Adrianne Gibilisco asked a question about employees who transitioned to different positions within the university or UNC System in the past year being limited to the 20% salary cap, while also having the 2.5% statewide raise deducted from that because it fell in the same fiscal year. She asked in what way the University might remedy this situation so that these employees can recoup that loss. Linc Butler said that these employees’ department would need to initiate a salary increase request under current guidelines and rules. For example, if an employee’s salary is below market threshold, their department could potentially do a market adjustment to address this question. Butler said that departments would still need to account for internal equity questions when offering these increases to ensure that they are not creating compression or other issues. Management would need to initiate an action, as these situations are not necessarily remedied across the board from central administration.

Butler said that more flexibility currently exists than it did under the 20% rule, a bit of good news. Gibilisco asked if a person who could have gotten over 20%, even in a different salary, after the cap was removed, would not have been affected so much by the Statewide cap being removed. Butler said that this was correct, that there would potentially have been some additional flexibility for them to receive a greater increase depending on where the proposed salary fell within the salary range of their new department.

Leah Hefner followed up with a question from the Personnel Issues committee’s meeting with Butler and Becci Menghini on July 18th. She recalled that Menghini had said that the university cannot do succession planning like a private corporation, in response to concerns about staff development and career banding. Hefner asked if Butler could speak more about the rules for recruiting internal and external positions. She noted that some EHRA non-faculty have been appointed to positions without going through the interview process, and she asked the conditions for this practice.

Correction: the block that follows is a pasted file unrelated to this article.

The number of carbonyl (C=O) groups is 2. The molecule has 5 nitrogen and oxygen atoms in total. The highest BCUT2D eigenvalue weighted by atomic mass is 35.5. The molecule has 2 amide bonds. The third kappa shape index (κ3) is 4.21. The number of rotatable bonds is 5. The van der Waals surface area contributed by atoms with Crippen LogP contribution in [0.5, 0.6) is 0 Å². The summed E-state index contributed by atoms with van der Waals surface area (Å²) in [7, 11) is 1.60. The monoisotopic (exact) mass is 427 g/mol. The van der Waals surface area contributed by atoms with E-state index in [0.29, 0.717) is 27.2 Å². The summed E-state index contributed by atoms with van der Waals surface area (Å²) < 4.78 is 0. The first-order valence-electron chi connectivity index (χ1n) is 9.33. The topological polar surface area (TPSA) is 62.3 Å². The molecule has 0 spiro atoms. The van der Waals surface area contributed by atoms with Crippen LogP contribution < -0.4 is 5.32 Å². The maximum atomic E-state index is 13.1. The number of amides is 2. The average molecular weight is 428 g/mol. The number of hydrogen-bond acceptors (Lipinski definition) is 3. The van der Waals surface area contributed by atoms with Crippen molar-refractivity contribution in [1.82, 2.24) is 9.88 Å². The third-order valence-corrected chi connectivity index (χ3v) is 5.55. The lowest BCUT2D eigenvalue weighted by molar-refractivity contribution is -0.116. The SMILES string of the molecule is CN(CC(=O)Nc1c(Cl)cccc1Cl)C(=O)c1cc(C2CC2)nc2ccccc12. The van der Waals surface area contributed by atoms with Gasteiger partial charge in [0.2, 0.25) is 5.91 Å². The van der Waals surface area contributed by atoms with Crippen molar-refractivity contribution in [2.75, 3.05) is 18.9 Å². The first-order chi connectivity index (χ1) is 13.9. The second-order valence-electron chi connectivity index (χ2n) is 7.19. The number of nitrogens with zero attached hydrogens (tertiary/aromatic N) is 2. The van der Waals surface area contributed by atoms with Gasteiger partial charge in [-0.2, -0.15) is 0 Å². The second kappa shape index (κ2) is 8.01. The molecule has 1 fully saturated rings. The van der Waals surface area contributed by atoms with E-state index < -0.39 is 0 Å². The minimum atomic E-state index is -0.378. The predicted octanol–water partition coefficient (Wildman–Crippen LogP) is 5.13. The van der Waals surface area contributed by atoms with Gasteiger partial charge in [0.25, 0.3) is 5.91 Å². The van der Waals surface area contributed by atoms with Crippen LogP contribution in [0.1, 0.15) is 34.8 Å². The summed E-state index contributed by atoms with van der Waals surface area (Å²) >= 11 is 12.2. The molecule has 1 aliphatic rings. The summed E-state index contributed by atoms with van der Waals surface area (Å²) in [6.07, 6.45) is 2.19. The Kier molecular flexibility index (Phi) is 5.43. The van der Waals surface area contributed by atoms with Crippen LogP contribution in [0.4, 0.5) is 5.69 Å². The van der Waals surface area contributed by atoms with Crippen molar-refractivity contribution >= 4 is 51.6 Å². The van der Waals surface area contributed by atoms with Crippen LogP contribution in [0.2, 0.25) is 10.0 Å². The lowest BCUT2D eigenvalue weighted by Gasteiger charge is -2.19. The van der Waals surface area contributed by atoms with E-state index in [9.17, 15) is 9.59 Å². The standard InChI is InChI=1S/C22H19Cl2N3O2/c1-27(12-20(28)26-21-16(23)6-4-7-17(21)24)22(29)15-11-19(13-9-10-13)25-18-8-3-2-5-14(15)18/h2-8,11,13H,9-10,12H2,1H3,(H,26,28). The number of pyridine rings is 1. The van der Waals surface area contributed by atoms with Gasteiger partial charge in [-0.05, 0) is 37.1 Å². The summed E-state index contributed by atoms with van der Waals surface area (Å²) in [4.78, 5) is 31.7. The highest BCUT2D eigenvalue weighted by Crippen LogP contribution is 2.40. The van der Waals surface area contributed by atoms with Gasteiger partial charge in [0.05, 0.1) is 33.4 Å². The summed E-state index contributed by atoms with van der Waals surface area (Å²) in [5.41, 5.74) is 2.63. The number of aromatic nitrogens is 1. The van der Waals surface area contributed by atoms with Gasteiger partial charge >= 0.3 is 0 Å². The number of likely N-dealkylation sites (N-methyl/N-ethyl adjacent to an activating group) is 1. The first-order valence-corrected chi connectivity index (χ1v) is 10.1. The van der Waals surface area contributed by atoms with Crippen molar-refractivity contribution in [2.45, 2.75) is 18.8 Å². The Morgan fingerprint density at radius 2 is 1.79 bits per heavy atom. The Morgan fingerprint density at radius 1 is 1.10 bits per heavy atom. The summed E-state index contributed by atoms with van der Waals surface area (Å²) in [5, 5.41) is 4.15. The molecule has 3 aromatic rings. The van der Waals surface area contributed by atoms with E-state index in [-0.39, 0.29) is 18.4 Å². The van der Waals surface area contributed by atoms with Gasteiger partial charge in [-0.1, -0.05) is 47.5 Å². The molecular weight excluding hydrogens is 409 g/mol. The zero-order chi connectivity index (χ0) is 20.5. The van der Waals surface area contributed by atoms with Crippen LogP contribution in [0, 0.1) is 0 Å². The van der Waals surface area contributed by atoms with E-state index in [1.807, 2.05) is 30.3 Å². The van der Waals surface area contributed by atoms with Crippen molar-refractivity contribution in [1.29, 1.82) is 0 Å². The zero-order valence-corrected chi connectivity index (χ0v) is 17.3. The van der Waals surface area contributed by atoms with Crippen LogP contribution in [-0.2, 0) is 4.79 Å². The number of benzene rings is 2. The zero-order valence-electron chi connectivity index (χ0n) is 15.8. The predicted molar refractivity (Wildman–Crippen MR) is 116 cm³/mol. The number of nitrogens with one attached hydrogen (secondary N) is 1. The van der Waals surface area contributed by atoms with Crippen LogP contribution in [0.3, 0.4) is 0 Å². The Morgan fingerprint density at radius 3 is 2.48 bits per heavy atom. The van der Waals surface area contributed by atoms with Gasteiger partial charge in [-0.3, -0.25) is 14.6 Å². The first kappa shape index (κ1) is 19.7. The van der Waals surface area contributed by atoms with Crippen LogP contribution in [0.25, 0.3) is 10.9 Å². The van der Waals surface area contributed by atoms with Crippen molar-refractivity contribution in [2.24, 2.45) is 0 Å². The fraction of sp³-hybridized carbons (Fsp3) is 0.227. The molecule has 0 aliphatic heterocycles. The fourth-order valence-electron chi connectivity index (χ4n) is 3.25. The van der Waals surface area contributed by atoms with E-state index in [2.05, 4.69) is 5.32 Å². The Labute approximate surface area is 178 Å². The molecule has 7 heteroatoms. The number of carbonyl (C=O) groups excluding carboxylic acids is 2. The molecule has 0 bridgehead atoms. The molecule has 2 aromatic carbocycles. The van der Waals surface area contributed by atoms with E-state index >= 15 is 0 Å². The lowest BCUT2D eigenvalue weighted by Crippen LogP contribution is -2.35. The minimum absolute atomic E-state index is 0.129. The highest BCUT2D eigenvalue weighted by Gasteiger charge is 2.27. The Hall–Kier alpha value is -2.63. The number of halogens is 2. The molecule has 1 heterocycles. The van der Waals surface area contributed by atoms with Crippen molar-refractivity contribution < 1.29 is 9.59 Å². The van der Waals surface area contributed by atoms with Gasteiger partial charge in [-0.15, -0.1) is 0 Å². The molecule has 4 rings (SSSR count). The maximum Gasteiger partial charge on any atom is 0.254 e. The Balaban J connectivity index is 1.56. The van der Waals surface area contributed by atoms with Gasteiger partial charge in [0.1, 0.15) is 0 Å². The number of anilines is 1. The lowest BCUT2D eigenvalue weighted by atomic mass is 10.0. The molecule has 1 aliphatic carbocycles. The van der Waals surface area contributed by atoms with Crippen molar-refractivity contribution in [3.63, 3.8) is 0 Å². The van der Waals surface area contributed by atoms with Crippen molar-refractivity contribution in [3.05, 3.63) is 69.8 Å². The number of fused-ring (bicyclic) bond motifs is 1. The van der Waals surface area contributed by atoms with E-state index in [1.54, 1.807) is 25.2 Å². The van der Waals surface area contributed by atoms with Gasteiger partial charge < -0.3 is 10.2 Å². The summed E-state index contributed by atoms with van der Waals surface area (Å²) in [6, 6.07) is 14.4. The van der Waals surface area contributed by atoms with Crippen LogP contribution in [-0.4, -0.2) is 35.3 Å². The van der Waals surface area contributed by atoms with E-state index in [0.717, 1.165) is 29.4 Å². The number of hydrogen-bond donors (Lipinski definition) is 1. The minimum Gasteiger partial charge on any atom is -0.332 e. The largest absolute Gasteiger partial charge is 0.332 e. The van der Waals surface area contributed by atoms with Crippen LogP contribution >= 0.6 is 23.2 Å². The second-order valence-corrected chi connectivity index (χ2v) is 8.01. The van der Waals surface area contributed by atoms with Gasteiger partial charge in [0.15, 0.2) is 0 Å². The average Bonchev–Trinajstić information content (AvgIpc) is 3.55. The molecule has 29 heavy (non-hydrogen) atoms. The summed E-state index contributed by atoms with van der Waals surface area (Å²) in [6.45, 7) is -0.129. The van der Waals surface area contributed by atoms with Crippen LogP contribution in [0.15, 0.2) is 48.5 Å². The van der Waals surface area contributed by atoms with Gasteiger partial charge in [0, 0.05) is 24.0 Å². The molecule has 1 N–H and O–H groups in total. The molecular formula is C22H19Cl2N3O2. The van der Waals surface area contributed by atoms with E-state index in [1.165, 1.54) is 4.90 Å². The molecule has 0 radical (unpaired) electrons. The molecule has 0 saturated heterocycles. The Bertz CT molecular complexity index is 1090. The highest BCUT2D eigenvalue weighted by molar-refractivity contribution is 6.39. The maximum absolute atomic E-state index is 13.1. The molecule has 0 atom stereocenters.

Butler said that Menghini’s statement about succession planning related to the private sector’s practice to identify talent within the organization that is on the path to promotion or is prepared to succeed a leader in a higher-level management role. This practice is now typically done in the private sector on an automatic basis.

However, the challenge for State government in these situations is the requirement that positions be posted in searches for these roles and that State government cannot pre-select someone for these roles. Butler recalled past conversations that have indicated that some University managers are doing this pre-selection anyway, and he said that this should not occur as this practice is prohibited in the State of North Carolina.

Thus, succession planning in State agencies and within the UNC System involves doing everything possible to prepare employees to be highly competitive for a role that may become vacant that they could promote into. Butler said that there are some rare exceptions to this rule. In cases in which UNC specific knowledge, experience, and familiarity with systems or policies is of the utmost importance, these positions can generally be posted internally to the entire University, although not internally for a department or individual unit alone. The pool of applicants that have the necessary knowledge and experience of UNC-Chapel Hill specific policies, processes, and programs who might have less of a learning curve would not be large. Still, the University has relied on these pools in hiring for certain EHRA non-faculty roles. This has also been done for certain SHRA roles, but this is not a common practice, Butler said.